JAMESTOWN – Shea Munnikhuysen, 13, traveled 103 miles from Wilson to Jamestown on Wednesday to deliver a sharply worded message to State Education Commissioner John B. King Jr.
“No matter how much you dress your agendas up, you are not helping the children of New York State,” Shea said. “You are just using them. We, the children, are confused, and this angers us.”
The Wilson eighth-grader was part of a busload of parents, teachers and others from Erie and Niagara counties who traveled to a public forum Wednesday at Jamestown High School to weigh in on the Common Core learning standards, state tests and other changes in the state’s public schools.
Hundreds of parents and educators, some with signs that read “Children are not test rats,” filled the high school auditorium. The forum – one of a series of events King is holding across the state – was dominated by speakers who detailed their concerns about the state’s attempts to reform education.
One parent described how her kindergartner stopped bringing home creative work. A teacher told King that new educational materials are “laced with errors.” A principal described the concerns he has heard from parents and students about testing.
“Common Core is a one-size-fits-all approach to teaching and learning,” said Teresa Leatherbarrow, an Amherst resident who teaches on the West Side of Buffalo.
Many of the comments focused on the new learning standards, but educators and parents expressed a wide range of concerns that included everything from requests that the state provide printed copies of the standards for new teachers to frustration over a new student data system.
New York State is one of several dozen states that is implementing the Common Core standards, which seek to better prepare students for college and careers. Elementary and middle school students began taking tests aligned with the standards last year.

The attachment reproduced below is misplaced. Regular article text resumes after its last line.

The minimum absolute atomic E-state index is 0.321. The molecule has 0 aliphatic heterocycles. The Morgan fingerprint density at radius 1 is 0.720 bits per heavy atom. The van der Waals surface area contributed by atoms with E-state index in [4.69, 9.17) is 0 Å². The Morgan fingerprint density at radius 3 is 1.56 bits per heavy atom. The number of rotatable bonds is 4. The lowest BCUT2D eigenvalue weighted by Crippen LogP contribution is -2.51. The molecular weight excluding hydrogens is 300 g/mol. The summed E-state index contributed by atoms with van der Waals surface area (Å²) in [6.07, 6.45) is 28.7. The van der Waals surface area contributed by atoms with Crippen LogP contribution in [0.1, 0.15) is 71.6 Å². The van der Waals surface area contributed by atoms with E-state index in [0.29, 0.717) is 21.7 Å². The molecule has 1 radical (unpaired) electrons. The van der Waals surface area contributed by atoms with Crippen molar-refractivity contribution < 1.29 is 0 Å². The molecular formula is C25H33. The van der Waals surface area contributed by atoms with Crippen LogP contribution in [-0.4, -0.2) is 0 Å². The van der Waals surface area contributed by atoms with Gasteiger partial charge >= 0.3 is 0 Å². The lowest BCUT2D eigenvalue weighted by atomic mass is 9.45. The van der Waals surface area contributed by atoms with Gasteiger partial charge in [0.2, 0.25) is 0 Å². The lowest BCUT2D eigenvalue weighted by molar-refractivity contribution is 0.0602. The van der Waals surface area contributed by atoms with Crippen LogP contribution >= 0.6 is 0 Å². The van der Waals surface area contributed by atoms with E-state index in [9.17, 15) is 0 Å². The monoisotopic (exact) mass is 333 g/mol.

King assured the audience that he is listening to their concerns but said state education officials are “unwavering” in their commitment to implementing Common Core. Earlier in the evening, while speaking to reporters, King said he feared that the state’s approach has actually been too slow. He pointed to the number of students entering the state’s university system who need remedial course work.
“We may not always agree on every issue as a community, but I hope that we will have a constructive discourse,” King told the audience. “And I want you to know that we are listening.”
King also pushed back on concerns from speakers who said they feared that creativity and programs such as art and music have been squeezed out by test preparation and instructional “modules” produced by the state.
“I have to say the modules can be taught with great joy and energy,” King said. “That’s what we saw in Jamestown today. That’s what I’ve seen in over 40 schools that I’ve visited since the start of the school year.”
King also noted that the state’s instructional modules are not required to be used in classrooms and that “districts have to make choices about the curriculum materials that they use.”
The meeting was marked, at times, by audience members’ shouting at King and chastising him for sending his own children to private Montessori schools. But not every speaker opposed the state’s education reform efforts.
Justin Hanft, a member of the Chautauqua County Chamber of Commerce, called the new standards an “opportunity” to prepare students for jobs.
“We have a call to the schools to get students work-ready,” Hanft said.
King assured audience members he plans to hold another forum later this month in the Buffalo Niagara region. Board of Regents Chancellor Emeritus Robert Bennett said a plan is in the works for a forum next week in WNED studios that would be moderated by two superintendents from area Boards of Cooperative Educational Services.
But Andrew Ludwig, a parent and principal who spoke at the event Wednesday, questioned whether state officials plan to make changes based on what they learn at the forums.
“You nod your heads, sometimes you smile, but I’m not sure you’re really listening,” he told King and Bennett.